3. I shall revert back – not a thing I often do – in the AM as our beloved Arsenal are playing this very night. As ever, my thanks for your wise words. ‘Till the morn, then.

    1. That’s certainly true, Paul. Of late I’ve been too consumed in finishing what started last May. At last, it has come together. Mind, the need to read back from the top and edit has a boring feel about it!

    1. Thanks, Adele. You’ve got it in one. This extract is part of a bigger picture piece I’m putting together, so you will understand your words are truly appreciated.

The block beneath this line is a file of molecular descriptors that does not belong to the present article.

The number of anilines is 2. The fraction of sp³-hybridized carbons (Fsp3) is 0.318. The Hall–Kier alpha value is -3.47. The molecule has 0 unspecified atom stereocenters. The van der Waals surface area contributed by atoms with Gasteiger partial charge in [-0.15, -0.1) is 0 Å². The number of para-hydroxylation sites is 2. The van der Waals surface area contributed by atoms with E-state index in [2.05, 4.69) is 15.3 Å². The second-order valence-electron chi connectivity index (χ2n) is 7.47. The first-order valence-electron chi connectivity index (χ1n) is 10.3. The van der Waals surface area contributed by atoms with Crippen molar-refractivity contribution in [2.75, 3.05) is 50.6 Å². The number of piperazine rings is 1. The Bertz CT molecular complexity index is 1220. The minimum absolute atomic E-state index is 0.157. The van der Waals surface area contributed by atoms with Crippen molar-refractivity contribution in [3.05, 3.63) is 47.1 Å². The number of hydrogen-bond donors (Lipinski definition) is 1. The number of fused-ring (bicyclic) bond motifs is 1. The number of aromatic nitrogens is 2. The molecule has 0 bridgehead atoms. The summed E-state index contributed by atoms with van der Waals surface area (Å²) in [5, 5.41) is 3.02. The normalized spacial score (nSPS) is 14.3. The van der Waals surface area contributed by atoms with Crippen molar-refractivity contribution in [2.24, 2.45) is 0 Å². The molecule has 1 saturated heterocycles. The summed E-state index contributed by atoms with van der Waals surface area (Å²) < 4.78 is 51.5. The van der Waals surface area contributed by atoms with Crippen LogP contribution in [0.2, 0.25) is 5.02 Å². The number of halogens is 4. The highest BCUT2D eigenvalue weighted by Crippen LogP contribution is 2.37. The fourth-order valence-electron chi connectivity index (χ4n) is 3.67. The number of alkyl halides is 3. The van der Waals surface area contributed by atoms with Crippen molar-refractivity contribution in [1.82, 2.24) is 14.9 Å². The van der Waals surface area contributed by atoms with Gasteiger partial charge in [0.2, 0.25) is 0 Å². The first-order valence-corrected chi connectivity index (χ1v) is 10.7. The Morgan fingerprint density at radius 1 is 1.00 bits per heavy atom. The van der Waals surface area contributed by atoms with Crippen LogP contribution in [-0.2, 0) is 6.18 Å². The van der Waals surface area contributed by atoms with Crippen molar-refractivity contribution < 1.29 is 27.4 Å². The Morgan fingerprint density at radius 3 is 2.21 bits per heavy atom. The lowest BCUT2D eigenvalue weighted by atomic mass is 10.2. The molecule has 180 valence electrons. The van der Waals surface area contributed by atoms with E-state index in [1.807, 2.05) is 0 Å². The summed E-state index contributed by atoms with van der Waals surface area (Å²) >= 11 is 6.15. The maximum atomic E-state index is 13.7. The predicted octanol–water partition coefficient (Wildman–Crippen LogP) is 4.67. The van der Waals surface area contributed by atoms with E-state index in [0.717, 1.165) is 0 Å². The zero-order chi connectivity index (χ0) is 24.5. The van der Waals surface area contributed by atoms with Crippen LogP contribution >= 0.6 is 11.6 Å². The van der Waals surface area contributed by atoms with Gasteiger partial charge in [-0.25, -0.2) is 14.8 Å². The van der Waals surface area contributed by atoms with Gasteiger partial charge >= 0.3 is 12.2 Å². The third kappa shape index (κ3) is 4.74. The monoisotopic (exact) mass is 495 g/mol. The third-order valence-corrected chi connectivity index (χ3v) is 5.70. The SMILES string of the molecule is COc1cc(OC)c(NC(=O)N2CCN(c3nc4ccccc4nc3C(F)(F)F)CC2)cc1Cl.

1. “both thunder clap and whispered sweet talk”
    This line just…I reread it three times. Such a clash on the senses and the emotions, both. Brilliant, you. So, blindingly, brilliant.